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Classification System: APG IV

Superregnum: Eukaryota
Regnum: Plantae
Cladus: Angiosperms
Cladus: Eudicots
Cladus: Core eudicots
Ordo: Santalales
Familiae: AptandraceaeBalanophoraceaeCoulaceaeErythropalaceaeLoranthaceaeMisodendraceaeOctoknemaceaeOlacaceaeOpiliaceaeSantalaceaeSchoepfiaceaeStrombosiaceaeXimeniaceae


Santalales R.Br. ex Bercht. & J.Presl Prir. Rostlin 234. (1829)

Typus: Santalum L. Sp. Pl. 1: 349. (1753)



Note: This order has been circumscribed using evidence presented by Nickrent et al. (2010 & 2019), Kuijt (2015) and the APW III website (Stevens et al., 2020). However, APG IV (2016) still prefer to keep a more traditional approach particularly for Olacaceae, whilst more evidence emerges.

Brown, R. 1829. O Prirozenosti Rostlin 234.
Angiosperm Phylogeny Group. 2016. An update of the Angiosperm Phylogeny Group classification for the orders and families of flowering plants: APG IV. Botanical Journal of the Linnean Society 181(1): 1–20. DOI: 10.1111/boj.12385 Reference page.
Kuijt, J. 2015. Santalales. In K. Kubitzki [ed.], The families and genera of vascular plants, XII Flowering plants: eudicots Santalales, Balanophorales, vol. 12, 1–189. Springer International Publishing, Cham Switzerland. ISBN 3319092960
Nickrent, D.L., Malécot, V., Vidal-Russell, R. & Der, J.P. 2010. A revised classification of Santalales. Taxon 59(2): 538–558. DOI: 10.1002/tax.592019 JSTOR PDF. Reference page.
Nickrent, D.L. 1997-2019. The Parasitic Plant Connection, Department of Plant Biology, Southern Illinois University Carbondale. Online. Reference page.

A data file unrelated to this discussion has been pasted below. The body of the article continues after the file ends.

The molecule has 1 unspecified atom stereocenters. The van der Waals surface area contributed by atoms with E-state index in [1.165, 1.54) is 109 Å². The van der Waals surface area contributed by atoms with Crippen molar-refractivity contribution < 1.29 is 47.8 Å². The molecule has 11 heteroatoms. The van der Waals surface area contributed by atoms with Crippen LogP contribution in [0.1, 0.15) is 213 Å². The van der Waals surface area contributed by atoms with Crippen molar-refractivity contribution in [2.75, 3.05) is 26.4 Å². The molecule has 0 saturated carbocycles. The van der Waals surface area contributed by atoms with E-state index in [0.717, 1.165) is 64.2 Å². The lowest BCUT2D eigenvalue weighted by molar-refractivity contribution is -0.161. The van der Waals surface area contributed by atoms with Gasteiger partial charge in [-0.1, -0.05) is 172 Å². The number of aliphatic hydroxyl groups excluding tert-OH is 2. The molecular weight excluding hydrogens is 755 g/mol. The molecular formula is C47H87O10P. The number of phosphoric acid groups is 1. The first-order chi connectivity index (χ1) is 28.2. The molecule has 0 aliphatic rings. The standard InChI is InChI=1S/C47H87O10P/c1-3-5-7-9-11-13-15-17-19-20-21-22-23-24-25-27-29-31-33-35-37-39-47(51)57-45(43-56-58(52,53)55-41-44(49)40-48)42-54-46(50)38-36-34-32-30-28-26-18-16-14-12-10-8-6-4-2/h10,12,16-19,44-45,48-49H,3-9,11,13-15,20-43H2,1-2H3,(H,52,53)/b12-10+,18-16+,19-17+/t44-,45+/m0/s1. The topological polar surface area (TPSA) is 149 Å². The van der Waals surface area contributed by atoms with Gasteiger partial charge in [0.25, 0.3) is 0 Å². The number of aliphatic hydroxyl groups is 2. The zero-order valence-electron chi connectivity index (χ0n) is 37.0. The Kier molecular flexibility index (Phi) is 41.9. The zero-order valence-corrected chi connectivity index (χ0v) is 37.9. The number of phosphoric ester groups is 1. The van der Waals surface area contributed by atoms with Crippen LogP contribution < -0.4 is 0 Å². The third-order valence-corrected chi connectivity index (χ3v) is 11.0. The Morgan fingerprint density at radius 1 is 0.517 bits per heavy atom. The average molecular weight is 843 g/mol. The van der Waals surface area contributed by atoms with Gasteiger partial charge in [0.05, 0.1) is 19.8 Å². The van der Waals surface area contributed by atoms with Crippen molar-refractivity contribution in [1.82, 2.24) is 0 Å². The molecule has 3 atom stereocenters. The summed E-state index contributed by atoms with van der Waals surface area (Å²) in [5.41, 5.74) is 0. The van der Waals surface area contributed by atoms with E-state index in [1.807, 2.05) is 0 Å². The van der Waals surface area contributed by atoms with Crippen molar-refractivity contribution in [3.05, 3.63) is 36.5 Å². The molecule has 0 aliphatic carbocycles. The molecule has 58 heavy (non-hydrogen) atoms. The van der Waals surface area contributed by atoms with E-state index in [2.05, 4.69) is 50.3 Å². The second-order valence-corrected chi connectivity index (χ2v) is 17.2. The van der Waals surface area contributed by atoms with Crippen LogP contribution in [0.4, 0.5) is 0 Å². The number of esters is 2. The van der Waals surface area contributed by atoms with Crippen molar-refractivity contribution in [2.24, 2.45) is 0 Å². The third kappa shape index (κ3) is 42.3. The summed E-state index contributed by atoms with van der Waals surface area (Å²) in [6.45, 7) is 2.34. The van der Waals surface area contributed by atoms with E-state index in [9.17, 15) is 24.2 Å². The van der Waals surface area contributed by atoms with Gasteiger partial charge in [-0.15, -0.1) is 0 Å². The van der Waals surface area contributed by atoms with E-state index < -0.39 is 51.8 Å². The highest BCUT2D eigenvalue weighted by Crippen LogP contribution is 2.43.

Nickrent, D.L., Anderson, F. & Kuijt, J. 2019. Inflorescence evolution in Santalales: integrating morphological characters and molecular phylogenetics. American Journal of Botany 106(3): 402-414. DOI: 10.1002/ajb2.1250 PDF Reference page.
Stevens, P.F. 2001 onwards. Angiosperm Phylogeny Website. Version 14, July 2017 [and more or less continuously updated since]. Online. Reference page.
Su, H.J., Hu, J.M., Anderson, F.E., Der, J.P. & Nickrent, D.L. 2015. Phylogenetic relationships of Santalales with insights into the origins of holoparasitic Balanophoraceae. Taxon 64(3): 491-506. DOI: 10.12705/643.2 PDF from ResearchGate Reference page.
Tropicos.org 2014. Santalales. Missouri Botanical Garden. Published on the internet. Accessed: 2014 Jan. 25.

Vernacular names
العربية: صندليات
azərbaycanca: Səndəlçiçəklilər
català: Santalal
čeština: santálotvaré
dansk: Sandeltræ-ordenen
Deutsch: Sandelholzartige
Esperanto: Santalaloj
فارسی: صندل‌سانان
עברית: סנטלניים
magyar: Szantálfavirágúak
日本語: ビャクダン目
한국어: 단향목
kurdî: Koma sendelan
lietuvių: Santaliečiai
македонски: Сандаловидни
polski: Sandałowce
português: Santalales
русский: Санталоцветные
slovenčina: santalotvaré
svenska: Sandelträdsordningen
ไทย: อันดับย่านตีเมีย
українська: Сандалоцвіті
Tiếng Việt: Bộ Đàn hương
Winaray: Santalales
中文: 檀香目

The Santalales are an order of flowering plants with a cosmopolitan distribution, but heavily concentrated in tropical and subtropical regions. It derives its name from its type genus Santalum (sandalwood). Mistletoe is the common name for a number of parasitic plants within the order.


Many of the members of the order are parasitic plants, mostly hemiparasites, able to produce sugars through photosynthesis, but tapping the stems or roots of other plants to obtain water and minerals; some (e.g. Arceuthobium) are obligate parasites, have low concentrations of chlorophyll within their shoots (1/5 to 1/10 of that found in their host's foliage), and derive the majority of their sustenance from their hosts' vascular tissues (water, micro- and macronutrients, and sucrose).

Most have seeds without testae (seed coats), which is unusual for flowering plants.